Preserve Patient Access to Primary Care Physicians with Accurate Physician Directories, Reduced Out-of-Pocket Expenses, AAFP Tells CMS

Wednesday, Dec.16, 2015

Leslie Champlin
Senior Public Relations Strategist
American Academy of Family Physicians
(800) 274-2237, Ext. 5224

LEAWOOD, Kan. — The Centers for Medicare & Medicaid Services can help patients buy meaningful health insurance by ensuring they have reliable information about each plan’s network of physicians and by reducing out-of-pocket costs for primary care and generic medicine, according to the American Academy of Family Physicians.

In a letter to the Department of Health and Human Resources and the Centers for Medicare & Medicaid Services, AAFP Board Chair Robert Wergin, MD, welcomed CMS programs that help Americans apply for and enroll in insurance marketplace health plans. He suggested those plans could be more meaningful to patients if rules governing the marketplaces required insurers to:

  • Provide information on cost and coverage differences between primary care and subspecialty physicians and between office-based and facility-based settings.
  • Promptly provide accurate and current directories of health professionals and facilities within the plans’ networks.

Among the most helpful would be mandated standardized plans that allow patients to compare costs and benefits to easily identify the one that works best for them. The  proposal encourages the standardization of plans, and recommends that they include primary care visits, generic drugs and other services as a covered benefit before the deductible is applied.

“The AAFP appreciates CMS recognizing and encouraging the value of primary care for patients who would enjoy ‘first dollar coverage’ for that care,” Wergin wrote. “We believe this insurance design feature to be extremely important for patients with long-neglected ailments, who are gaining health insurance for the first time. Covering primary care visits, generic drugs, and other services as a covered benefit before the deductible is applied would provide an appropriate incentive to enrollees to use the preventive care and chronic disease management, as well as early diagnosis and treatment of acute conditions offered by family physicians and other primary care providers.”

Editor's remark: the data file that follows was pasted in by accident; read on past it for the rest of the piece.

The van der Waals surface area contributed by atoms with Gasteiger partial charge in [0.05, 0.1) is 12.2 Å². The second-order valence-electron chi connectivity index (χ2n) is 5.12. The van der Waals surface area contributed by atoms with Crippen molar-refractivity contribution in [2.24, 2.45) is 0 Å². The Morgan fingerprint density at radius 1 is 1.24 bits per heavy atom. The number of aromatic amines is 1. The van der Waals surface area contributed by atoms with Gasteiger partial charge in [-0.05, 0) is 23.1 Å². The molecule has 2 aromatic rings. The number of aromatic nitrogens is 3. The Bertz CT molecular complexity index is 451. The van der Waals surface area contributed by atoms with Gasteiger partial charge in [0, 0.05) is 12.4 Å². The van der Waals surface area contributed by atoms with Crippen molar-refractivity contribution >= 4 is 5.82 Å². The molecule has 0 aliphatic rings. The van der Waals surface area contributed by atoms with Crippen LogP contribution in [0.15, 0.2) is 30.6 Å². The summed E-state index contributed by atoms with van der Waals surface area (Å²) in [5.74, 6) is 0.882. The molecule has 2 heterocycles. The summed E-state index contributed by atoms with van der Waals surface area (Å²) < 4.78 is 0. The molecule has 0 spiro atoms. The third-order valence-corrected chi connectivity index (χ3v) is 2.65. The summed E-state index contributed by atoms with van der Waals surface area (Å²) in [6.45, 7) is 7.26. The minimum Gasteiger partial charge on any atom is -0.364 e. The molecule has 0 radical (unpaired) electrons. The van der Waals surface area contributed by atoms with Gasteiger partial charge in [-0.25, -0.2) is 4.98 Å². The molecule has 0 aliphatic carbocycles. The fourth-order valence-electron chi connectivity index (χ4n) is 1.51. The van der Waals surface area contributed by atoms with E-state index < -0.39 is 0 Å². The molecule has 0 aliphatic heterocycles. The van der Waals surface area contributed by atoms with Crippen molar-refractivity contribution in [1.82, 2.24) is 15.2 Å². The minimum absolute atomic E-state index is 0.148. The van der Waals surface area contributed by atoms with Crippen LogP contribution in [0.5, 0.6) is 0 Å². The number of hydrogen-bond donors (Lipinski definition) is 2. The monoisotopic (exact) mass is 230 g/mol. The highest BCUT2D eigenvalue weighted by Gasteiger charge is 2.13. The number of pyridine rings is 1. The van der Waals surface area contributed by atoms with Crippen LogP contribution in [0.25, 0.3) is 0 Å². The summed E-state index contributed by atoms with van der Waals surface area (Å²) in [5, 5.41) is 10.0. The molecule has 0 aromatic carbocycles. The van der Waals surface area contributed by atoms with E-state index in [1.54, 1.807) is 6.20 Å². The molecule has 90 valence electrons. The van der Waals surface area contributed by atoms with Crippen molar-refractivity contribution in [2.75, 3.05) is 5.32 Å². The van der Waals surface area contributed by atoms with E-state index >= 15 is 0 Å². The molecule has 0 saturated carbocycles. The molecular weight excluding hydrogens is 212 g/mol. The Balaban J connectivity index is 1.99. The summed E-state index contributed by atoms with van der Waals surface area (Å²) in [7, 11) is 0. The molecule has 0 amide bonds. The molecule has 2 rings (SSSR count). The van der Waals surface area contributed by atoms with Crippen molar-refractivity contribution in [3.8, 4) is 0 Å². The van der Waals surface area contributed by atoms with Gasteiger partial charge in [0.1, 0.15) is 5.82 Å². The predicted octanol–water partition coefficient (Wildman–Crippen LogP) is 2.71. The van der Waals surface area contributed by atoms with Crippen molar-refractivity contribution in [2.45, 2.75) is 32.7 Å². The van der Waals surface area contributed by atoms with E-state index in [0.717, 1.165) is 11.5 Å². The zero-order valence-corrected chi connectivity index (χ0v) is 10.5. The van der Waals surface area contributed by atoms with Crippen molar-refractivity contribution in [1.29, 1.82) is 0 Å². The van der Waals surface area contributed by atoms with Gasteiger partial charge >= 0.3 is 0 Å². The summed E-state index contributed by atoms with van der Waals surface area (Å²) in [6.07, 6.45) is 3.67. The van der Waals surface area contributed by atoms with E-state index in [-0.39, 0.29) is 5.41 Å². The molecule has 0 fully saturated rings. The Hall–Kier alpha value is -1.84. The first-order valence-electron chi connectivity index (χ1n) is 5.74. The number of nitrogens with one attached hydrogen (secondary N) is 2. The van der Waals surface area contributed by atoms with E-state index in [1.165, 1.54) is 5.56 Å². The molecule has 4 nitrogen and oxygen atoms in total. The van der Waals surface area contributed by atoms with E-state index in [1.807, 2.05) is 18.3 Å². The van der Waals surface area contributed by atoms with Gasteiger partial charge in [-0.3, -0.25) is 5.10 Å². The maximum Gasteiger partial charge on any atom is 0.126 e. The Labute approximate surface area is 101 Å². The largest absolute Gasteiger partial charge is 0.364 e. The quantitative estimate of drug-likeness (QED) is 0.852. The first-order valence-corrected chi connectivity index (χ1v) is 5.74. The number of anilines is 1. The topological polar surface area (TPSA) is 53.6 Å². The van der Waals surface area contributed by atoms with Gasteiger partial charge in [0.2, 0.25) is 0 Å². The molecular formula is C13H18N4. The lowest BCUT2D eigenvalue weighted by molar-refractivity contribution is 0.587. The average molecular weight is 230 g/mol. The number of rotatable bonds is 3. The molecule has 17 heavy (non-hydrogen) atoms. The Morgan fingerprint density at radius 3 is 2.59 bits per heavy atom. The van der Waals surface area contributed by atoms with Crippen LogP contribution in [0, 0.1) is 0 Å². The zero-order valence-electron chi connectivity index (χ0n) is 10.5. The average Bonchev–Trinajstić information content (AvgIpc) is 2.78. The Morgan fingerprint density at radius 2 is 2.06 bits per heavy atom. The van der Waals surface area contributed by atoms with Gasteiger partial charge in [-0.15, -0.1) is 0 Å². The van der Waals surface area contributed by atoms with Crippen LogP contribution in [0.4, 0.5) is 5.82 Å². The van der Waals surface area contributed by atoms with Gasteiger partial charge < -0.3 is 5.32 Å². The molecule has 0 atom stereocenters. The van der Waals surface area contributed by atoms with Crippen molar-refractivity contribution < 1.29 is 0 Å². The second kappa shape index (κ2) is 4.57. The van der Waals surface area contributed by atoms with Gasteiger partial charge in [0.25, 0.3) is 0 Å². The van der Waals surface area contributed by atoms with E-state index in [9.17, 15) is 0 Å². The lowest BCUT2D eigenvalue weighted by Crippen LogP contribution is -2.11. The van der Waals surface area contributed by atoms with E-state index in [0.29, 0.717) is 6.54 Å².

Wergin also called on CMS to act now, rather than later, to establish and enforce provider network standards. Such standards, he said, would help ensure patients have access to a sufficient number of primary care and subspecialty physicians who provide the health care services covered by the plan’s contract.

“The issue of network adequacy stems, at least in part, from a problem regarding unfair provider termination from networks,” Dr. Wergin wrote. The AAFP urged CMS and private payers to make public the performance measures, in addition to patient feedback, used in determining which providers are included in which network. The AAFP also remained concerned with tactics deployed by health insurance companies that arbitrarily eliminate physicians from networks, forcing patients to secure the services of a new physician. Wergin stated that, “This so-called ‘network optimization’ is disruptive to patients and their physicians, and the AAFP urges CMS and plans to minimize such actions.”

Of equal importance is financial access to care, Wergin continued.

“The AAFP applauds CMS’ decision to exempt from the deductible primary care and generic drugs in the 2017 Standardized Plan Options and urges CMS to make that part of an essential health benefit in the future,” he wrote. “Primary care should be covered without a deductible at all three metal levels to encourage consumers to rely on the preventive health care and chronic disease management offered by primary care physicians. … Exempting primary care services from the deductible would encourage consumers to visit their primary care physician for conditions they might feel they could ignore.”

The AAFP response also suggested that, “if Navigators emphasize this benefit, then access to care for routine, chronic, and neglected conditions would increase, overall medical spending would decrease (from reductions in hospitalization, emergency visits, etc.) and enrollees would realize some up-front value for their premium dollars.”

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Founded in 1947, the American Academy of Family Physicians represents 136,700 physicians and medical students nationwide, and it is the only medical society devoted solely to primary care.

Family physicians conduct approximately one in five of the total medical office visits in the United States per year – more than any other specialty. Family physicians provide comprehensive, evidence-based, and cost-effective care dedicated to improving the health of patients, families and communities. Family medicine’s cornerstone is an ongoing and personal patient-physician relationship where the family physician serves as the hub of each patient’s integrated care team. More Americans depend on family physicians than on any other medical specialty.

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